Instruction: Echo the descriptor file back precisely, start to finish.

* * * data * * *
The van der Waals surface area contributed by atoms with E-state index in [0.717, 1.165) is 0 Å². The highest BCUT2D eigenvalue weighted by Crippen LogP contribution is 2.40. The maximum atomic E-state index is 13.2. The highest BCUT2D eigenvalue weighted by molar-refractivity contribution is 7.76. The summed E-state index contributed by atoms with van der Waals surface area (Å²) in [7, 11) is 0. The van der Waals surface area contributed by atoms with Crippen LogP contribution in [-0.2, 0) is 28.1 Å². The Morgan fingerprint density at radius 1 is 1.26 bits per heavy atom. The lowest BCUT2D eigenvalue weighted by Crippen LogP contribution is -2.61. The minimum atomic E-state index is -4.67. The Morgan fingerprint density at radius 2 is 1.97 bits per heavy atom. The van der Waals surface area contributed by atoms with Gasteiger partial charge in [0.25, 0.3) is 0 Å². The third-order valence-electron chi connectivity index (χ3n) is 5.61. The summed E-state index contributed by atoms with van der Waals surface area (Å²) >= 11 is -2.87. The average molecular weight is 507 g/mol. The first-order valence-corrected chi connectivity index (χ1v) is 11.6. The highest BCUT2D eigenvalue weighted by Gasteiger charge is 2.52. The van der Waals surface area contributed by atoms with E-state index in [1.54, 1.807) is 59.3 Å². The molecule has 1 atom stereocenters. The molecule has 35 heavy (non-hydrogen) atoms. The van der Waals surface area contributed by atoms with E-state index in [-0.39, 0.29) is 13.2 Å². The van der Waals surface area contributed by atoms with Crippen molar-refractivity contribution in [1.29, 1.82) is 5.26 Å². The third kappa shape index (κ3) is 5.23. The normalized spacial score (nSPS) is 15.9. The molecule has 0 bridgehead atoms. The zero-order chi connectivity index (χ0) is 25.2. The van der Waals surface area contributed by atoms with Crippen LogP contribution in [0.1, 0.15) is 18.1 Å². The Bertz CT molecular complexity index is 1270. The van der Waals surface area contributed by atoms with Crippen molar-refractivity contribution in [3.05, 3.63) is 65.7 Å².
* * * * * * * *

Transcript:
The van der Waals surface area contributed by atoms with E-state index in [0.717, 1.165) is 0 Å². The highest BCUT2D eigenvalue weighted by Crippen LogP contribution is 2.40. The maximum atomic E-state index is 13.2. The highest BCUT2D eigenvalue weighted by molar-refractivity contribution is 7.76. The summed E-state index contributed by atoms with van der Waals surface area (Å²) in [7, 11) is 0. The van der Waals surface area contributed by atoms with Crippen LogP contribution in [-0.2, 0) is 28.1 Å². The Morgan fingerprint density at radius 1 is 1.26 bits per heavy atom. The lowest BCUT2D eigenvalue weighted by Crippen LogP contribution is -2.61. The minimum atomic E-state index is -4.67. The Morgan fingerprint density at radius 2 is 1.97 bits per heavy atom. The van der Waals surface area contributed by atoms with Gasteiger partial charge in [0.25, 0.3) is 0 Å². The third-order valence-electron chi connectivity index (χ3n) is 5.61. The summed E-state index contributed by atoms with van der Waals surface area (Å²) >= 11 is -2.87. The average molecular weight is 507 g/mol. The first-order valence-corrected chi connectivity index (χ1v) is 11.6. The highest BCUT2D eigenvalue weighted by Gasteiger charge is 2.52. The van der Waals surface area contributed by atoms with E-state index in [1.54, 1.807) is 59.3 Å². The molecule has 1 atom stereocenters. The molecule has 35 heavy (non-hydrogen) atoms. The van der Waals surface area contributed by atoms with E-state index in [-0.39, 0.29) is 13.2 Å². The van der Waals surface area contributed by atoms with Crippen molar-refractivity contribution in [1.29, 1.82) is 5.26 Å². The third kappa shape index (κ3) is 5.23. The normalized spacial score (nSPS) is 15.9. The molecule has 0 bridgehead atoms. The zero-order chi connectivity index (χ0) is 25.2. The van der Waals surface area contributed by atoms with Crippen LogP contribution in [0.1, 0.15) is 18.1 Å². The Bertz CT molecular complexity index is 1270. The van der Waals surface area contributed by atoms with Crippen molar-refractivity contribution in [3.05, 3.63) is 65.7 Å².